The Mexican units of Anheuser Busch InBev NV (ABI) and Heineken NV (HEIA) must cap exclusive distribution deals with small retailers selling their beer at 20 percent or pay fines, the nation’s antitrust regulator said.
The brewers, which according to Barclays Plc control 98 percent of the Mexican beer market, reached an agreement with the nation’s Federal Competition Commission after a three-year probe prompted by SABMiller Plc, according to a statement today. The deal excludes large convenience-store chains such as Oxxo.
The pact’s focus on mom-and-pop stores, restaurants and small grocery outlets means the increase in competition will be limited, said Melissa Earlam, an analyst at UBS AG. Mexico is coveted by U.S. and European beermakers facing stagnant sales at home. AB InBev, based in Leuven, Belgium, accelerated its push in the country when it bought full control of Grupo Modelo SAB, the maker of Corona, last month for $20.1 billion.
“If you look at who’s going to make the most of the market becoming more democratic, it’ll be SABMiller,” which could push import brands including Coors Light and Miller Lite in the country, Earlam said. “However, we would expect a slow increase in competition rather than anything dramatic.”
AB InBev, the world’s largest brewer, and Heineken, the third-largest, will be required to limit exclusivity deals to 25 percent of their points of sale in mom-and-pop grocery stores and restaurants, falling to 20 percent by 2018, the competition commission said. Mexican craft beers must be allowed in all restaurants and bars, the agency said.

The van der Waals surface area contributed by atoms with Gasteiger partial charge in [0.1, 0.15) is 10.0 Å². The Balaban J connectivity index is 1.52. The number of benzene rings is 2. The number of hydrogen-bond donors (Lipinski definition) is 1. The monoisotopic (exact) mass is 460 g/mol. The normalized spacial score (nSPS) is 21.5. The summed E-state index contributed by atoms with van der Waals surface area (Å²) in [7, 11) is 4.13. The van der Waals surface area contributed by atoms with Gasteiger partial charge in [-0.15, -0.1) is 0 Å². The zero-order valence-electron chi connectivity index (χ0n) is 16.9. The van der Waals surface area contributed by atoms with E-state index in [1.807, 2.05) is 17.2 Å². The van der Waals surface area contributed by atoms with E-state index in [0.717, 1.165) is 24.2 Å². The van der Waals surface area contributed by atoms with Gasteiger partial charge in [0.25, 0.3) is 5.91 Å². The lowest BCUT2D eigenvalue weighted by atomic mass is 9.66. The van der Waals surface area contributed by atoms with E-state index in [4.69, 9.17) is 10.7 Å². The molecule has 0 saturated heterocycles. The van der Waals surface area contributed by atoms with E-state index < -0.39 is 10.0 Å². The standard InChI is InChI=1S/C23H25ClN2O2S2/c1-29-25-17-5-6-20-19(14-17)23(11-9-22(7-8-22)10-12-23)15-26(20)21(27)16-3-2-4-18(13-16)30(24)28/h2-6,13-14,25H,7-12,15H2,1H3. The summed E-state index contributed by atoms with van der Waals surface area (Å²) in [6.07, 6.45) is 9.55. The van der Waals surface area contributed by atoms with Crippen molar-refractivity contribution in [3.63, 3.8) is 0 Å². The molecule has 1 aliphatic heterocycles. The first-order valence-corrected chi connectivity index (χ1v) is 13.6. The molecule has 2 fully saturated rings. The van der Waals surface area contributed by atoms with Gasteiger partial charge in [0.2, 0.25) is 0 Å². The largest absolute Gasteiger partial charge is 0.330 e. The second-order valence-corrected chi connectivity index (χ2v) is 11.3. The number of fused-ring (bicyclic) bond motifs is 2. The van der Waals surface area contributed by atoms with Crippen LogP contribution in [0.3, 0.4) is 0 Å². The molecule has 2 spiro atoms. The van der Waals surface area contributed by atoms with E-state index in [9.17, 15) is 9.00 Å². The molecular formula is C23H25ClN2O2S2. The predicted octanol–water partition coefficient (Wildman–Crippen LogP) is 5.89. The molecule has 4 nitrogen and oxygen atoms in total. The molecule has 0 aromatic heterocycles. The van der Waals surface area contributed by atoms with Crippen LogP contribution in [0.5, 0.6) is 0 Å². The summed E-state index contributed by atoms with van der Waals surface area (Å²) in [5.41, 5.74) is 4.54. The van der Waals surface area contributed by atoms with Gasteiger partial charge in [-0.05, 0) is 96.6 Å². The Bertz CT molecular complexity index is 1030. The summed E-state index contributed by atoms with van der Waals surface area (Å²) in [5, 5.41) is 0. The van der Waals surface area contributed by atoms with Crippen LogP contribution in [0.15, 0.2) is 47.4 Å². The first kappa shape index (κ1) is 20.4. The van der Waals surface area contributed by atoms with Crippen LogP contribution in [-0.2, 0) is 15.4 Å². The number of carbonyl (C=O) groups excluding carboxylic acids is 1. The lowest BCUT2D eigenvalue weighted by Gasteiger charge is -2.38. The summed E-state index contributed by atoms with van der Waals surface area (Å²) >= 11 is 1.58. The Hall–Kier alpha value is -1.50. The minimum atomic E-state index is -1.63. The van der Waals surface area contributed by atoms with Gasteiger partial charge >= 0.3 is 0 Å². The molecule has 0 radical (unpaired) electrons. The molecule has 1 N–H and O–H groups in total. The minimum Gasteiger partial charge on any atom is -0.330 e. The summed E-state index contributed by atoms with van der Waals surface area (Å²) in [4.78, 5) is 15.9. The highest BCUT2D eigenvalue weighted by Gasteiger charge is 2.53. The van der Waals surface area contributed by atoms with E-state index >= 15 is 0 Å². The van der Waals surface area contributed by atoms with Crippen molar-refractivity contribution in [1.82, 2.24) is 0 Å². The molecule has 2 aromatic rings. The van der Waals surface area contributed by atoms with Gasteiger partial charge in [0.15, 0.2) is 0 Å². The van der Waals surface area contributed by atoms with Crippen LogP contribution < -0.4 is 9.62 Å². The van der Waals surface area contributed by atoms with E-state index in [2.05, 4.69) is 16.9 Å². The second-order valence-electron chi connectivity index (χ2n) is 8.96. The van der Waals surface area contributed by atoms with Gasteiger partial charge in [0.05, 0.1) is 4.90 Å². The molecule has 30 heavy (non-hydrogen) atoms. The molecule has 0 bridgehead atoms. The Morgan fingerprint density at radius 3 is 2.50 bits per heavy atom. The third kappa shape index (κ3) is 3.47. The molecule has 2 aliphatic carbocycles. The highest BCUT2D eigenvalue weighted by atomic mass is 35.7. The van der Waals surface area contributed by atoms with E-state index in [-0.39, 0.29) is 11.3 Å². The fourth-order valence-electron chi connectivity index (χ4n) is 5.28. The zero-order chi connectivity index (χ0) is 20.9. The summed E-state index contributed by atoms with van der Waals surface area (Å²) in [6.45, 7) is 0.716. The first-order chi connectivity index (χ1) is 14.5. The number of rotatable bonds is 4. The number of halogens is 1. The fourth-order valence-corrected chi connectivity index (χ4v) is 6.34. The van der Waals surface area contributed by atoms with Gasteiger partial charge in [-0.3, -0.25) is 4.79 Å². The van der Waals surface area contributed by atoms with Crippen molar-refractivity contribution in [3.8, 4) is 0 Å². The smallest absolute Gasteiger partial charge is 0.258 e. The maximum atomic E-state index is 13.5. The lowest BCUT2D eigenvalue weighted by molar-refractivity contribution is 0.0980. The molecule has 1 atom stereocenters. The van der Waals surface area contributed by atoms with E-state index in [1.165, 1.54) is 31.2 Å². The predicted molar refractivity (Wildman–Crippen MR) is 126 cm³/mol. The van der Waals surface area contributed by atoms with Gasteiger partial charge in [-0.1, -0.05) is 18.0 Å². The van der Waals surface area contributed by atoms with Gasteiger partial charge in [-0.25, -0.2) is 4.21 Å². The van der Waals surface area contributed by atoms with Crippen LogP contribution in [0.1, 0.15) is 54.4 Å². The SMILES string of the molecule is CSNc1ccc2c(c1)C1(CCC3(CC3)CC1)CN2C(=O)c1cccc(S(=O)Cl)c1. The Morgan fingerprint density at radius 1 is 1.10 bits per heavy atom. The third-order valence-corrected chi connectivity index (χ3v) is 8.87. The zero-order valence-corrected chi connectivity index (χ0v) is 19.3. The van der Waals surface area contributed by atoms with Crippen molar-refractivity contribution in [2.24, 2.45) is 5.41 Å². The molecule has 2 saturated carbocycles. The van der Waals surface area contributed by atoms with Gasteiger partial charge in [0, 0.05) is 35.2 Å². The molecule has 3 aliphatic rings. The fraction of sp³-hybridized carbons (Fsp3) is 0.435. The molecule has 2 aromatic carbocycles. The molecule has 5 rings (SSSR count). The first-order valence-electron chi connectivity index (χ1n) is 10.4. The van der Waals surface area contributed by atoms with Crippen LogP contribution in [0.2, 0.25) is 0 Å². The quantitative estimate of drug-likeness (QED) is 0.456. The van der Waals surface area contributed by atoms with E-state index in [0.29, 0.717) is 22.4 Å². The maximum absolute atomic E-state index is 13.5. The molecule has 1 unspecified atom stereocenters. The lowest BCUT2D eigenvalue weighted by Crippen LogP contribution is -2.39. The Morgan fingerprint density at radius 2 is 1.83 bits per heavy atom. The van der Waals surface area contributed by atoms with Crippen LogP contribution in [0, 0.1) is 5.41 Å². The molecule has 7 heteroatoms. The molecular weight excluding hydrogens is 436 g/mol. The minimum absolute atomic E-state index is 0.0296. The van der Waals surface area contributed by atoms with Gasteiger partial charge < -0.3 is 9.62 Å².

While the regulator’s acknowledgment that exclusive contracts restrict consumer choice is “a positive and important step,” the agreements don’t go far enough to open the beer market, SABMiller (SAB) said in an emailed statement. A lack of competition will continue “in large measure,” the world’s second-largest brewer said.
“This agreement shows that both brewers acknowledge that their exclusivity contracts constitute anti-competitive practices with a negative effect on consumers and competitors,” Armando Valenzuela, the head of SABMiller in Mexico, said in the statement. “Unfortunately, the competition commission considered it appropriate to keep allowing the existence of exclusivities and, surprisingly, allowed discrimination against Miller’s brands to be maintained.”
The brewer said it was analyzing the agency’s decision before determining its next step.
Small grocery stores along with bars and restaurants represent about 60 percent of beer market volume, Barclays estimates, opening a potential avenue for SABMiller as it seeks a toehold in Mexico, the world’s sixth-largest beer market. Violating the agreements could lead to fines of as much as 8 percent of domestic sales for AB InBev and Heineken, the competition commission said.
Heineken’s agreement with the commission doesn’t include contracts with Oxxo stores, affiliates, hotel chains or sponsored events, the Amsterdam-based company said in a separate statement today. Oxxo, owned by Fomento Economico Mexicano SAB (FEMSAUBD) known as Femsa, had more than 10,700 stores in Mexico as of March 31. Heineken acquired Femsa’s Mexican beer operations in 2010 in a stock deal valued at 5.3 billion euros ($6.91 billion.)
The chain represents about 15 percent of Heineken’s volume in the country, Anthony Bucalo, an analyst at Banco Santander SA, has estimated.
The agreements also exclude stores owned by Grupo Modelo, such as Extra and Modelorama, according to Marcela Cristo, a company spokeswoman. The brewer has about 5,500 company-owned businesses that sell its brands, along with 980 additional convenience stores, according to its annual report. Existing contracts with outside retailers will be respected until they expire, according to a statement by Modelo.
AB InBev’s shares rose 1 percent to 71.37 euros in Brussels. Heineken’s shares increased 0.9 percent to 52.18 euros in Amsterdam trading.
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